The effect of pneumonia on short-term outcomes and cost of care after head and neck cancer surgery. Laryngoscope

Department of Otolaryngology-Head and Neck Surgery, Johns Hopkins University, Baltimore, Maryland, USA.
The Laryngoscope (Impact Factor: 2.14). 09/2012; 122(9):1994-2004. DOI: 10.1002/lary.23446
Source: PubMed


The Centers for Medicare and Medicaid Services has threatened to discontinue reimbursements for ventilator-associated pneumonia (VAP) as a preventable "never event." We sought to determine the relationship between pneumonia and in-hospital mortality, complications, length of hospitalization and costs in head and neck cancer (HNCA) surgery.
Retrospective cross-sectional study.
Discharge data from the Nationwide Inpatient Sample for 93,663 patients who underwent an ablative procedure for a malignant oral cavity, laryngeal, hypopharyngeal, or oropharyngeal neoplasm from 2003 to 2008 were analyzed using cross-tabulations and multivariate regression modeling.
VAP was rarely coded. Infectious pneumonia was significantly associated with chronic pulmonary disease (odds ratio [OR], 1.5; P < .001), while aspiration pneumonia was associated with dysphagia (OR, 2.0; P < .001). Pneumonia from any cause was associated with weight loss (OR, 3.3; P < .001), age >80 years (OR, 2.0; P = .007), comorbidity (OR, 2.3; P < .001), and major procedures (OR, 1.6; P < .001), with increased in-hospital mortality for infectious (OR, 2.9; P < .001) and aspiration pneumonia (OR, 5.3; P < .001). Both infectious and aspiration pneumonia were associated with postoperative medical and surgical complications, increased length of hospitalization, and hospital-related costs.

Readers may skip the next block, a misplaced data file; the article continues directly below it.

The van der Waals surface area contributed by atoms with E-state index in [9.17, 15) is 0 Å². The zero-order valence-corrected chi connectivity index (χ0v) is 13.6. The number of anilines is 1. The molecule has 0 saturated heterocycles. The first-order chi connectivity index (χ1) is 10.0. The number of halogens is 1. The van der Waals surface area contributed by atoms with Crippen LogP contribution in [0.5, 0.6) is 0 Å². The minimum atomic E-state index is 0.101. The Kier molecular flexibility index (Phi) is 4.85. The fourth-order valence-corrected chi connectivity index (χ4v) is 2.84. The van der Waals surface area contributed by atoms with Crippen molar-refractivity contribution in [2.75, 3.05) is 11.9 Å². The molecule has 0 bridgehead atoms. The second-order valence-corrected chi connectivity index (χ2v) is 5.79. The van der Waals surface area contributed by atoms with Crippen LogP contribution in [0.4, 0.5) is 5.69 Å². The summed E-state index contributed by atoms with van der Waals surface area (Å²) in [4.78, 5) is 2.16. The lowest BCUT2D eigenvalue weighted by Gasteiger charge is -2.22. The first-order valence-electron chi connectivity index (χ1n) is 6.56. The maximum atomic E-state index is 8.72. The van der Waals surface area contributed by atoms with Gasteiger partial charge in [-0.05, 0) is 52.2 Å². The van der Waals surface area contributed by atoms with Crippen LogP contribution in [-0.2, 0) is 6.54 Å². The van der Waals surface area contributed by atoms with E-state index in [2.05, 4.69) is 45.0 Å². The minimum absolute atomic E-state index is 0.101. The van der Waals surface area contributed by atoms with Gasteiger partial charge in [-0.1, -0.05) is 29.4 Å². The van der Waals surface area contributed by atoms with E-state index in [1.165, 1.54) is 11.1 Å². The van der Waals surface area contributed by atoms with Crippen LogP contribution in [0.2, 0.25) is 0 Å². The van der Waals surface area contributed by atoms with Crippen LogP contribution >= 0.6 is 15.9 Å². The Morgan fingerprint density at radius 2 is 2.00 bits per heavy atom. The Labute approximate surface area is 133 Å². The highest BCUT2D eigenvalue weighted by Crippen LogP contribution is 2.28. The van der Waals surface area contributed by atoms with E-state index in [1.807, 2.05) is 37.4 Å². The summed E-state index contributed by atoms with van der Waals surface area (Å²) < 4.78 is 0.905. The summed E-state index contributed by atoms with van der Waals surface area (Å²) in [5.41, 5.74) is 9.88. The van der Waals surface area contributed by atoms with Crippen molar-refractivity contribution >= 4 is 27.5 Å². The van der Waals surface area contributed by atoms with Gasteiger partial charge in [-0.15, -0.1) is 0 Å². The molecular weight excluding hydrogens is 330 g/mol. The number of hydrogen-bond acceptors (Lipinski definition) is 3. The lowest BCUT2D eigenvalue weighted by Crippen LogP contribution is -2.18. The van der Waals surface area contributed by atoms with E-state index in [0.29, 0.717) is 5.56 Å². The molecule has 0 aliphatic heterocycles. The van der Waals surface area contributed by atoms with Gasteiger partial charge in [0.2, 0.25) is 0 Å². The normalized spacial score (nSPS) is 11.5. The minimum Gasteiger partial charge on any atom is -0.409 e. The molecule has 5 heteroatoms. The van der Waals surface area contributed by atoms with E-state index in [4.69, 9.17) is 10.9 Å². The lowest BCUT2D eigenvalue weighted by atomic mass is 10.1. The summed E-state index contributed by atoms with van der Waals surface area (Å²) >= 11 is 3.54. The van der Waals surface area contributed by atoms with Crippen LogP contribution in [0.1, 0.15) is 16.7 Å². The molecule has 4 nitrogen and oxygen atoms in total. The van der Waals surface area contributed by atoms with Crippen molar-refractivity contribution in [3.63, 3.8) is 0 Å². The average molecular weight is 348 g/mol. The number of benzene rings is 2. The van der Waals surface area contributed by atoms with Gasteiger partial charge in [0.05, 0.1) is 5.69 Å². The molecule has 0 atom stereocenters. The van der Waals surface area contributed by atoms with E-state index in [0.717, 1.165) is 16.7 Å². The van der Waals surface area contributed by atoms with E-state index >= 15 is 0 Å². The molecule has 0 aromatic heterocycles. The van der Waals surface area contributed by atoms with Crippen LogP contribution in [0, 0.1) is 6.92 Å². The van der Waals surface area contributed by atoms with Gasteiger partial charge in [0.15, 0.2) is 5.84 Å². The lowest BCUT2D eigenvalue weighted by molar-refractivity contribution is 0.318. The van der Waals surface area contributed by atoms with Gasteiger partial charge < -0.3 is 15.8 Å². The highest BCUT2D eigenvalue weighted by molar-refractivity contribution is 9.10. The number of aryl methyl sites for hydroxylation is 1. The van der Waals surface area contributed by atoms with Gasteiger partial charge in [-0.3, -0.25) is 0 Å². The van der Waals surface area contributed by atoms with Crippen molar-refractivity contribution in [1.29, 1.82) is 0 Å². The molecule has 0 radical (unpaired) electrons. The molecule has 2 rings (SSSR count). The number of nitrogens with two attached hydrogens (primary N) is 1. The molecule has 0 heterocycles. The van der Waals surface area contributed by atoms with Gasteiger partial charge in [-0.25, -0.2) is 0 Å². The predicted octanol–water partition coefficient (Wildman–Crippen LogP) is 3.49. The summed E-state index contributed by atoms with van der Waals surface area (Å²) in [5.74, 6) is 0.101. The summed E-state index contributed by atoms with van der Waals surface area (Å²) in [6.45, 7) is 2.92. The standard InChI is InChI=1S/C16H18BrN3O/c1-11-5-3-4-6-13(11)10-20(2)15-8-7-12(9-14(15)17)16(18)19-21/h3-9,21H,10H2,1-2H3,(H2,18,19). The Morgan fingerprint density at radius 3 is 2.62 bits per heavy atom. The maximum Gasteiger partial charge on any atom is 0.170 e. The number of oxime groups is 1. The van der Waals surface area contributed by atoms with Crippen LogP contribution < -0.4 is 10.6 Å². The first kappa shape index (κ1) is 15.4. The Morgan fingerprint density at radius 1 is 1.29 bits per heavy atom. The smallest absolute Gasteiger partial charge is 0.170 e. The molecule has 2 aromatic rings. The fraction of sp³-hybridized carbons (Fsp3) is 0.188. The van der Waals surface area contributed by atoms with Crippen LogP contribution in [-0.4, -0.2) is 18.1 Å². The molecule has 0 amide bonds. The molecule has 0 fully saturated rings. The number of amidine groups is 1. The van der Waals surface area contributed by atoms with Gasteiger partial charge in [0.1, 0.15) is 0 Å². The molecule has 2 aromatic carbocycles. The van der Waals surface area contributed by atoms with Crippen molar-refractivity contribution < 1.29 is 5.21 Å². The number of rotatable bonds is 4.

Postoperative pneumonia is associated with increased mortality, complications, length of hospitalization, and hospital-related costs in HNCA surgical patients. Variables associated with an increased risk of pneumonia are inherent comorbidities in HNCA and known risk factors for VAP, making this a high-risk group for this never event. Caution must be used in the institution of reforms that threaten to inadequately reimburse the provision of care to this vulnerable population. Aggressive preoperative identification and treatment of underlying pulmonary disease, weight loss, and dysphagia may reduce morbidity and mortality.

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    • "Post-treatment pneumonia was associated with increased medical costs in studies conducted in France, Taiwan, and the USA [16, 49, 59]. In the French prospective cohort study, post-operative pneumonia added €19,000 of direct medical costs to treatment. "
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    • "For example, patients undergoing major cardiac surgery are likely to be intubated during the initial recovery; however, in general, these patients are expected to be extubated within a number of hours and should be at relatively low risk for hospital-acquired pneumonia. In fact, early extubation is a major goal for teams caring for postoperative cardiac surgery patients [28] "
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